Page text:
Just when you think you have a post ready for publication, a vendor comes out and releases a new product and you’re back to square one with a re-write.  This was the case at the end of last week when Amazon Web Services (AWS) released news of their new Elastic File System during the AWS San Francisco Summit.  Amazon had also been hitting the consumer market with free space for Prime users (for photos only) and unlimited capacity for all users for $59.99 a year.  Google has been active with the announcement of Google Cloud Storage Nearline.  This post was originally intended to discuss the Amazon consumer and Google offerings but that landscape has now changed to a wider scope.

Let’s look at Google’s new offering first.  Google Cloud Storage Nearline is aimed at data that doesn’t need fast access times to and from the cloud, so typically archive or backup data is the target market.  Access times are quoted around 3s (yes seconds) with a price point of 1c per GB per month, which is around $10/TB/month.  Based on the access time, theres a fair chance this data is being stored on disk, with the drives spun down, rather than being on more offline media such as optical or tape.  The reason for this is the fact that tape or optical both have load times that can mean up to 30 seconds to reaching first byte, with the additional complication (certainly for tape) of media contention between customers requesting data on the same physical tape or BD-ROM.  This service is a direct competitor to AWS’ Glacier, which offers capacity at the same price point.  However Glacier has a very different access profile (3-5 hours to restore, restored data only available for 24 hours), which indicates the use of tape media and a front-end disk cache.  Both systems have restrictions on early data deletion, although Google are offering a more generous one month term (Glacier is 3 months).

Amazon’s Elastic File System is file storage for EC2 instances.  It is priced at $0.30/GB/month, uses NFSv4 and provides storage that can easily be shared between EC2 instances.  There’s no reason to assume that this storage couldn’t also be made available externally through on-premises gateways and it wouldn’t surprise me to see AWS offer this in the future.  AWS are placing no minimum fee or setup costs over and above the per GB cost, making it extremely attractive to EC2 customers, especially when the platform is described as “SSD-based”.  Time will tell what this means; it’s unlikely all the data resides on SSD, but more likely that SSDs are being used as an acceleration layer – either as a tier, or cache.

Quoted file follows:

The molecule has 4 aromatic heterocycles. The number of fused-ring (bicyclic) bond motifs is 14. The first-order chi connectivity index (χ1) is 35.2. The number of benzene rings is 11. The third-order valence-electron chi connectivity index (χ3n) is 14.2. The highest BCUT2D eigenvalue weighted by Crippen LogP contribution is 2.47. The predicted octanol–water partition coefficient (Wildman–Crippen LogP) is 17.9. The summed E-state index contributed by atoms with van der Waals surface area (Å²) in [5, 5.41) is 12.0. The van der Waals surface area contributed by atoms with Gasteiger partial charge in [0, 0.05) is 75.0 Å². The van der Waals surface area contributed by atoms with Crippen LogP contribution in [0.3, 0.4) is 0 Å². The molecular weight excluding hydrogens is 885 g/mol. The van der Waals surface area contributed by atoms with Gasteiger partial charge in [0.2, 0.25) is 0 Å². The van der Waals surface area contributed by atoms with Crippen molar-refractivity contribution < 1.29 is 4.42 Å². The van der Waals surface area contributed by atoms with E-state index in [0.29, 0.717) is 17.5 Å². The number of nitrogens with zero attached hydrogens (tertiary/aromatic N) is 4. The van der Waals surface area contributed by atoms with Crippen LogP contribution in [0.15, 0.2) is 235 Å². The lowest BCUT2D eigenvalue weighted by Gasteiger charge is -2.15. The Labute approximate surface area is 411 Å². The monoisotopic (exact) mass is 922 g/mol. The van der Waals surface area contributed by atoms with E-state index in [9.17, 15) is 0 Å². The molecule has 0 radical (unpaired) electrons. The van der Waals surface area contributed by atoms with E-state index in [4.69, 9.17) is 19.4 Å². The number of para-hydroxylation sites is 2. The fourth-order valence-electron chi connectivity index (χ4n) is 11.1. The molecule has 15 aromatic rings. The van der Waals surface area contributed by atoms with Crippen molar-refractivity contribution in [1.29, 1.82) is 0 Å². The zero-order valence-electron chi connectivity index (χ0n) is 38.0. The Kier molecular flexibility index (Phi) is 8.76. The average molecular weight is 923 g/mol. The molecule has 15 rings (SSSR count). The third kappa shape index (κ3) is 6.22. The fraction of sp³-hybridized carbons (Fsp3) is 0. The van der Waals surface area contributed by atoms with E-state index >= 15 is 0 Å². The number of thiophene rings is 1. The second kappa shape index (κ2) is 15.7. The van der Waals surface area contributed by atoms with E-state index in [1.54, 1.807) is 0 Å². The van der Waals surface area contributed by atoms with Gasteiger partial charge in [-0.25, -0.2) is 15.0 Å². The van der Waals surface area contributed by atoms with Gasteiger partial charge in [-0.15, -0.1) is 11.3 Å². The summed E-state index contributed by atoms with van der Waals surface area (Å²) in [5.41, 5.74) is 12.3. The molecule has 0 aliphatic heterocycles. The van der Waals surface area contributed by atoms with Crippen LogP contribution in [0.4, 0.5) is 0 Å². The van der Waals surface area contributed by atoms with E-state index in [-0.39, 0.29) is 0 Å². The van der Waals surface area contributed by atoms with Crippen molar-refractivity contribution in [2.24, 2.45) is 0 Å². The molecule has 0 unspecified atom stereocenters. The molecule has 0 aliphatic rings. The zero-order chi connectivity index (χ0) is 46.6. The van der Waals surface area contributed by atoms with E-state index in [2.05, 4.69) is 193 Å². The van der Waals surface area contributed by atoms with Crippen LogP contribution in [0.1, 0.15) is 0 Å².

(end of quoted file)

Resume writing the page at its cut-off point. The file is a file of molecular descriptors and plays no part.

As with many AWS services, the EFS feature will find use in 3rd party applications.  We can already imagine uses including offsite backups, data mirrors, data repositories for EC2 instance processing and NAS archiving.  The benefit here is that file-based data can be kept in file format, rather than having to be converted to object format in S3 as with many other solutions.  This makes the data more easily accessible (within the cloud) than data is today.  All this flexibility comes at a cost; EFS is 10x more expensive than S3 and 30x more expensive than Glacier.  This will probably reduce the use cases and make the service more suitable for active than archived data.

So where does this leave Enterprise storage?  At first glance EFS seems expensive compared to onsite solutions.  However many comparisons will be made on pure hardware/service costs without looking at total TCO.  As the service scales up and prices drop (which they surely will), then EFS will be a more compelling offering.  For Google, Cloud Storage Nearline (CSN) is a direct attempt to challenge Glacier and that may represent a problem for AWS, if the Glacier architecture precludes reducing data access times to seconds rather than hours.  However for end users, CSN may represent an attractive alternative to buying yet another expensive NAS box when onsite capacity is exhausted.  The tricky piece here will be the on-ramp for data coming from the data centre and in tracking on and off-premises content.  That is an easy one to solve.  These new offerings signal even more the end of on-premises Enterprise Storage as we know it; in 5 years’ time, on-prem storage will be a shadow of its former self.

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